Finally at about midnight I was able to fall asleep to the sound of little feet pitter-pattering up and down the hallway and around the house.  The darned dog was HYPER.

No chocolate, ever again.  If it doesn't kill her, I just might!


Friday, September 16, 2011

I Wish

Sometimes I wish I was:

A heartless bitch.
Someone who does only what's best for herself and uses people for her amusement and pleasure.  Maybe if I could master this, what people say and think wouldn't matter to me. Because if you don't care about people, what they say and do are of no consequence.

A true cynic.
If I were a true cynic, I wouldn't believe in fairy tales... then I wouldn't be hurt/disillusioned/defeated when the path to 'happily ever after' is strewn with obstacles.

Unforgiving.
If I were unforgiving, I would never have to deal with people disappointing me more than once, and making me wonder if I'm just a really shitty judge of character.  For unforgiving people there is no 'three strikes' rule...  you piss them off once, and you're out of there!

Sheltered.
If I had no experience, I wouldn't know any other way.  I wouldn't have longings, past hurts, or dreams to haunt me.  Perhaps true contentment is afforded only to those who are sheltered from any other sort of life than the one they live, with people they've known their entire life.

Self-Centered.
If I cared mostly for myself, people would be mere accessories rather than thinking, feeling beings.  If I were self-centered, I wouldn't feel devastated when someone I love hurts me with careless words.  I wouldn't feel like a failure when I can't help someone, or be who they expected me to be.

Beautiful.
If you are beautiful, at least when someone rejects everything else you have to offer, you have that to fall back on.








Saturday, September 3, 2011

The Dog Ate My Homework

So the wee one started Kindergarten on August 26th. (Hooray, Huzzah, Yippee! OK, I'm done now - I swear.)

 Ah, Kindergarten... the land of play centers, ABC's, reading, toys, and homework.  Huh? Homework?

 Yep. Homework. Not much, mind you, but homework nonetheless. And the teacher gave wee one many great ideas as for her first assignment/masterpiece.

 You see, the 'homework' was to decorate a gingerbread man for school, to hang in the hallway. Mrs. S gave them all sorts of clever ideas, including one that E latched onto immediately: decorating with Cheerios.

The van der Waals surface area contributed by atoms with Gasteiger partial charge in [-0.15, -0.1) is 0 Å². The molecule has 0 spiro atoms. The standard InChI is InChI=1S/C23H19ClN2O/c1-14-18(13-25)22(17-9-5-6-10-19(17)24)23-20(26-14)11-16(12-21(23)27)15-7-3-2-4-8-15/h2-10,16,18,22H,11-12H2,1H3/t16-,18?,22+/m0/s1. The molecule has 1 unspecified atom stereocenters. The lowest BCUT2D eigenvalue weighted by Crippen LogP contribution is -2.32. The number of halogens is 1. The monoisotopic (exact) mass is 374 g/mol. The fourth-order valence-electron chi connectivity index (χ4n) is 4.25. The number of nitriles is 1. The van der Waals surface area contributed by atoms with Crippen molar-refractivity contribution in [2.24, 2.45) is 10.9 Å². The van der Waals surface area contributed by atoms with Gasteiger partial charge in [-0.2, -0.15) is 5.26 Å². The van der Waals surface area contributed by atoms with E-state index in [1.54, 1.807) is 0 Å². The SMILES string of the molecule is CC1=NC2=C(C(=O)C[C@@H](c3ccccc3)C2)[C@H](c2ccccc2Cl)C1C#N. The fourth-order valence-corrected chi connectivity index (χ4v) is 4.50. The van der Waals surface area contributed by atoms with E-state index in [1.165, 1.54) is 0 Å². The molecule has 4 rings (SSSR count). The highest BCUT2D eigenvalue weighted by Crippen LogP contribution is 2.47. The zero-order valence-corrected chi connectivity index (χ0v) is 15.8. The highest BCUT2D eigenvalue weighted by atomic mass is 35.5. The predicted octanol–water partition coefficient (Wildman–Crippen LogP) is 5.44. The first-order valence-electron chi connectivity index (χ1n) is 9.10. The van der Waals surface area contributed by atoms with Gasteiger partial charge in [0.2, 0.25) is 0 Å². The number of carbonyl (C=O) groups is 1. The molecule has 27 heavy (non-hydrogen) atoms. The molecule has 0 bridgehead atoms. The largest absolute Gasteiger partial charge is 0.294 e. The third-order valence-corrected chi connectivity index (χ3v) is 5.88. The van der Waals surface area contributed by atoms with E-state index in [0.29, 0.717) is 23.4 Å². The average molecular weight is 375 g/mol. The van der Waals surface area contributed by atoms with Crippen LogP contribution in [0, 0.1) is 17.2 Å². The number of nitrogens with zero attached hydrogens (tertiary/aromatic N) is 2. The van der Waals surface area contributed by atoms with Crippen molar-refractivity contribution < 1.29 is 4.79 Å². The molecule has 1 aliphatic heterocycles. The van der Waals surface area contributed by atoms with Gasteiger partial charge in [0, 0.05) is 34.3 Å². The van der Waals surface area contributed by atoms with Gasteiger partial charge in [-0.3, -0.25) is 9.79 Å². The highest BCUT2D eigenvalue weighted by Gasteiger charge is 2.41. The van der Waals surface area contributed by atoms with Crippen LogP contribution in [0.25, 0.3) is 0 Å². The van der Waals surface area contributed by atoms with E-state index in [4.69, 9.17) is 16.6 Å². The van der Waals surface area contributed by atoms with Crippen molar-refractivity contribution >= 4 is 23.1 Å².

We decorated that gingerbread man beautifully... she colored, glued buttons on, and even coerced me into sewing a SKIRT for her gingerbread LADY. But that was not enough... she was absolutely fixated on the Cheerios, so I obliged and pulled out the Cheerios. Honey Nut Cheerios, to be exact... and she gleefully glued them down, feeling that her masterpiece was then complete.

 E was very proud of her homework, and wanted to show everyone, and so she kept pulling it out to show it off as one might a priceless artifact, or fine jewels. The thing is, though, most people don't leave masterpieces lying on the coffee table after showing them off. This is where E went wrong, and ginger-lady met an unfortunate fate.

 When it came time for ginger-lady to return to school (and to her rightful place on the wall outside E's classroom), she couldn't be found. Fabulous. The kiddo's first homework assignment, and it's been misplaced. At least that's what I thought... until I heard a blood-curdling scream from the living room.

 I walked in not knowing the carnage I was about to witness... it seems that ginger-lady met with a formidable foe: the dog. Olive the dog apparently has a penchant for Honey Nut Cheerios. Who knew? She smelled those bad boys and went to town, leaving disembodied construction paper limbs and bits and pieces all over the living room rug. The Cheerio eyes and nose, however, were history.

 I found it a bit funny, but couldn't laugh, of course.

 No, I couldn't laugh, because E was quite upset and it's my job to calm her down. So I did. I calmed her down with hugs, kisses, and promises to re-do ginger-lady even better than before. That is, until this exchange:

E: [sniffle] "And if we don't get done in time, I'll just tell my teacher." 
Me: "So let me get this straight: If we don't finish in time, you'll just tell her that your dog ate your homework?"
E: "Yes."

 I'm sorry to say that hearing that, I lost it and laughed my head off.

 In all my years of excuses as a kid, I never thought I'd see the day when "My dog ate my homework" was actually TRUE.